Friday, September 9, 2011
Our nation approaches the most significant 10th anniversary in memory.
Sunday is Sept. 11, 2011 - 10 years from the terrible day in New York, Washington, D.C., and rural Pennsylvania when terrorists hijacked four jetliners and forced them to crash, killing more than 3,000 people.
Nothing has since been the same in this country, nor in our world.
Certainly as the date approaches, our society is highly aware of marking the somber decade since 9/11.
Gorge citizens are planning several 9/11 memorial events, all worth attending. See page A1 for details. In addition, Hood River News will publish articles Saturday in which we catch up with some local residents whose responses and emotions we reported in 2001.
An organization founded shortly after 9/11, Gorge Heroes Club, in partnership with Anderson's Tribute Center, will honor firefighters from Hood River County Sunday.
Local churches are planning two events, a morning service at Immanuel Lutheran, and an ecumenical potluck and memorial event that same evening.
In all three events, plans include music, words and prayer to give shape to our collective and enduring grief over 9/11. In addition, special attention will be given to remembering the ultimate sacrifice made by firefighters and emergency responders who died as a result of the terrorist attacks.
"All too often our firefighters go without thanks for risking their own lives to save others and we felt the 10th anniversary of 9/11, when memories resurface of lives lost in the line of duty, is the right time to pay tribute to our emergency responders," said Jack Trumbull, owner of Anderson's Tribute Center. Firefighters will be attending from Pine Grove, Odell, Parkdale, West Side, Hood River and Cascade Locks departments.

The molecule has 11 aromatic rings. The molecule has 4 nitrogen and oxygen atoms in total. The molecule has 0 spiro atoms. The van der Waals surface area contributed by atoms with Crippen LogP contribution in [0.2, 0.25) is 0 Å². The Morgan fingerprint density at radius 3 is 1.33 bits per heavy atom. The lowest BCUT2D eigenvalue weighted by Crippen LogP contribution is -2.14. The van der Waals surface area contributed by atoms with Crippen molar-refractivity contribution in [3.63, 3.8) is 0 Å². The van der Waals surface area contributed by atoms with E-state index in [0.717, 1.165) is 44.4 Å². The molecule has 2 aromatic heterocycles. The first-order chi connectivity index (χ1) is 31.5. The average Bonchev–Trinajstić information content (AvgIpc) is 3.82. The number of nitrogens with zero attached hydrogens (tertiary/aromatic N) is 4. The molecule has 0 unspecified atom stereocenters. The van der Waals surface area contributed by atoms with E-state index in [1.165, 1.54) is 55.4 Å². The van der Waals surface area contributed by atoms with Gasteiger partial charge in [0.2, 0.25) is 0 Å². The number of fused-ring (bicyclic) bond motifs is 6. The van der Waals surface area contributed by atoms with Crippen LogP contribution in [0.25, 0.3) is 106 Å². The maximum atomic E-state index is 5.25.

Whichever event you choose to attend, or in whatever manner you prefer to remember 9/11, we urge you to do something intentional on Sunday.
It might be as simple as stopping, as a family or church or even work group, for a moment of silence at that fateful clock strike of 8:46 a.m.
That time of day on Sept. 11 is a permanent "I remember exactly where I was" moment for most adults, and likely a lot of young people as young as 16.
The first-decade remembrance carries that odd, contradictory quality that comes with any awareness of the passage of time since a significant event.
That sensation is expressed conversely as "Has it really been 10 years?" as well as "Hasn't it always been this way?"
To some of us, there is a sense of permanence to changes that accompany the individual as well as governmental and societal responses to 9/11.
The 10th anniversary will certainly not be the last milestone remembrance of this date that is a true watershed moment in our national consciousness. It is our hope that we as a people never grow complacent, and always retain a high awareness of the legacy of 9/11.
Our society experienced a strong sense of unity just after 9/11. We are affected by 9/11 no matter what our political views may be. Tragic as the event was, 9/11 must be looked upon as a unifying occasion. The anniversary is something all citizens have in common. Also, it differs from many other days of national consciousness in that any 9/11 remembrance (the Iraq and Afghanistan conflicts aside) pays tribute not to people in the military but to citizens.
It was average folks, be they citizens aboard the jets or firefighters and police officers on the ground, who are the heroes we honor and remember this weekend.
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I Can't Keep Quiet singers at "Citizen Town Hall"
‘I can’t keep quiet,’ sing members of an impromptu choir in front of Hood River Middle School Saturday prior to the citizen town hall for questions to Rep. Greg Walden. The song addresses female empowerment generally and sexual violence implicitly, and gained prominence during the International Women’s Day events in January. The singers braved a sudden squall to finish their song and about 220 people gathered in HRMS auditorium, which will be the scene of the April 12 town hall with Rep. Greg Walden, at 3 p.m. Enlarge